Improvements to updates for Foxfooders

We've been providing on-device updates (that is to say: no flashing required) to users in the Foxfood program for nearly 6 months now. These updates are intended for users who are officially part of the Foxfooding program, but the way our update system works means that anyone who puts themselves on the right update channel can receive them. This makes things tough for us, because we'd like to be able to provide official Foxfooders with some extra bits and we can't do that while these populations are on the same update channel. Thanks to work that Rob Wood and Alexandre Lissy are doing, we'll soon be able to resolve this and get Foxfooders the bits they need to do the best possible testing.

To make this possible, we've implemented a short term solution that lets us only serve updates to official Foxfooders. When landed, they will send a hashed version of their IMEI as part of their update request. A list of the acceptable IMEI hashes will be maintained in Balrog (the update server), which lets us only serve an update if the incoming one matches one of the whitelisted ones.

To really make this work we need to detangle the current "dogfood" update channel. As I mentioned, it's currently being used in two distinct populations of users: those are part of the official program, and those who aren't. In order to support both populations of users we'll be splitting the "dogfood" update channel into two:

  1. The new "foxfood" channel will be for users who are officially part of the Foxfooding program. Users on this channel will be part of the IMEI whitelist, and could receive FOTA or OTA updates.
  2. The "dogfood" channel will continue to serve serve OTA updates to anyone who puts themself on it.

To transition, we will be asking folks who are officially part of the Foxfooding program to flash with a new image that switches them to the "foxfood" update channel. When this is ready to go, it will be announced and communicated appropriately.

Big thanks to everyone who was involved in this effort, particularly Rob Wood, who implemented the new whitelisting feature in Balrog, and Alexandre Lissy and Jean Gong, who went through multiple rounds of back and forth before we settled on this solution.

It's worth noting that this solution isn't ideal: sending IMEIs (even hashed versions) isn't something we prefer to do for both reasons of user privacy and protection of the bits. In the longer term, we'd like to look at a solution that wouldn't require IMEIs to be sent to us. This could come in the form of embedding or asking for credentials, and using those to access the updates. This type of solution would enhance user privacy and make it harder to get around the protections by brute forcing.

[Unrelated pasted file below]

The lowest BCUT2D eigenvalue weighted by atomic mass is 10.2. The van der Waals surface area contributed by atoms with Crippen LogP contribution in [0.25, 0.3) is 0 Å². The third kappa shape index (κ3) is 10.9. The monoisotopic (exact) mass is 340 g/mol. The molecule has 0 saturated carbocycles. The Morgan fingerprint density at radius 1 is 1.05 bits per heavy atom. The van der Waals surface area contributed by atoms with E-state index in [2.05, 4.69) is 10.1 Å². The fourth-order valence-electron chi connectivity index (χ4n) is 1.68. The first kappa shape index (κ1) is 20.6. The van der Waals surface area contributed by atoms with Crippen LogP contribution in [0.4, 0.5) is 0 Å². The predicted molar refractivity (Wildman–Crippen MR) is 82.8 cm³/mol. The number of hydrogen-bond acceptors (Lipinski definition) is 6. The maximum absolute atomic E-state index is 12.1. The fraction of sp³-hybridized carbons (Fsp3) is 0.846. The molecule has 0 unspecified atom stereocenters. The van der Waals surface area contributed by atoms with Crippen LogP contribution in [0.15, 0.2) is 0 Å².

Going Faster with Balrog

Go Faster is a broad initiative at Mozilla that is focused on shipping things to users much faster than the current 6 week cycle. One important part of this project is having a mechanism to make Firefox aware of updates they need or may want to download. This is nothing entirely new of course - we've been shipping updates to users since Firefox 1.5 - but with Go Faster we will be updating bits and pieces of Firefox at a time rather than always updating the entire install. In this post I'm going to outline these new types of updates that we've identified, and talk about how things will work in the Glorious Future.

A Primer on Updates

Firefox updates work on a "pull" system, meaning Firefox regularly queries the update server (Balrog) to ask if there's an update available. For example, my Firefox is currently polling for updates by making a GET request to this URL:

All of the information in that URL is mapped against a set rules in Balrog, and eventually points to a single release. If that release is newer than the incoming one (based on the incoming version and buildid), Balrog returns the information necessary for the client to update to it:

    <update type="minor" displayVersion="41.0" appVersion="41.0" platformVersion="41.0" buildID="20150917150946" detailsURL="">
        <patch type="complete" URL="" hashFunction="sha512" hashValue="ea0757069363287f67659d8b7d42e0ac6c74a12ce8bd3c7d3e9ad018d03cd6f4640529c270ed2b3f3e75b11320e3a282ad9476bd93b0f501a22d1d9cb8884961" size="48982398"/>